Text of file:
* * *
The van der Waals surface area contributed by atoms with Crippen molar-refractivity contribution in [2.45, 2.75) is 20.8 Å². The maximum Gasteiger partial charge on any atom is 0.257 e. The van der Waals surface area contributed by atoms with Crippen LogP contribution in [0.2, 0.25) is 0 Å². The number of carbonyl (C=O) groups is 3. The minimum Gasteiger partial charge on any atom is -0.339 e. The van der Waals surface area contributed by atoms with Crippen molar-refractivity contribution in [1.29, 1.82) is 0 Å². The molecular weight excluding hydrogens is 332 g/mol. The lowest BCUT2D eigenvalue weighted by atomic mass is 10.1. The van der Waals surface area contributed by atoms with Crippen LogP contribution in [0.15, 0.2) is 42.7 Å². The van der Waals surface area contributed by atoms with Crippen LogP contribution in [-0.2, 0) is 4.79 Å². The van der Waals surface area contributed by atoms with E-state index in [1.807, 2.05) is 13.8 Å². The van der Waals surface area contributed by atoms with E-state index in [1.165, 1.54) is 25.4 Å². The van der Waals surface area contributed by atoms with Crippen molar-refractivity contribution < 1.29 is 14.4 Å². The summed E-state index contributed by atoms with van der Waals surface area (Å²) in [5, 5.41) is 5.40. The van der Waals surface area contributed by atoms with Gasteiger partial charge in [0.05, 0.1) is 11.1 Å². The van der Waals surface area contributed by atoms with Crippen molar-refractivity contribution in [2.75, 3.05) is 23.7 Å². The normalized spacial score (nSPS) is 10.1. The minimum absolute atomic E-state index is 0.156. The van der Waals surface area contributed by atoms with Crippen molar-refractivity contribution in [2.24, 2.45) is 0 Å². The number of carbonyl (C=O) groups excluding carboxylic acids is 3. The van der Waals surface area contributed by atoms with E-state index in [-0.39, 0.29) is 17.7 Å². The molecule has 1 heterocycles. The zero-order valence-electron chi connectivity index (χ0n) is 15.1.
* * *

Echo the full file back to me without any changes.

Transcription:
The van der Waals surface area contributed by atoms with Crippen molar-refractivity contribution in [2.45, 2.75) is 20.8 Å². The maximum Gasteiger partial charge on any atom is 0.257 e. The van der Waals surface area contributed by atoms with Crippen LogP contribution in [0.2, 0.25) is 0 Å². The number of carbonyl (C=O) groups is 3. The minimum Gasteiger partial charge on any atom is -0.339 e. The van der Waals surface area contributed by atoms with Crippen molar-refractivity contribution in [1.29, 1.82) is 0 Å². The molecular weight excluding hydrogens is 332 g/mol. The lowest BCUT2D eigenvalue weighted by atomic mass is 10.1. The van der Waals surface area contributed by atoms with Crippen LogP contribution in [0.15, 0.2) is 42.7 Å². The van der Waals surface area contributed by atoms with Crippen LogP contribution in [-0.2, 0) is 4.79 Å². The van der Waals surface area contributed by atoms with E-state index in [1.807, 2.05) is 13.8 Å². The van der Waals surface area contributed by atoms with E-state index in [1.165, 1.54) is 25.4 Å². The van der Waals surface area contributed by atoms with Crippen molar-refractivity contribution < 1.29 is 14.4 Å². The summed E-state index contributed by atoms with van der Waals surface area (Å²) in [5, 5.41) is 5.40. The van der Waals surface area contributed by atoms with Gasteiger partial charge in [0.05, 0.1) is 11.1 Å². The van der Waals surface area contributed by atoms with Crippen molar-refractivity contribution in [2.75, 3.05) is 23.7 Å². The normalized spacial score (nSPS) is 10.1. The minimum absolute atomic E-state index is 0.156. The van der Waals surface area contributed by atoms with Crippen molar-refractivity contribution in [2.24, 2.45) is 0 Å². The number of carbonyl (C=O) groups excluding carboxylic acids is 3. The van der Waals surface area contributed by atoms with E-state index in [-0.39, 0.29) is 17.7 Å². The molecule has 1 heterocycles. The zero-order valence-electron chi connectivity index (χ0n) is 15.1.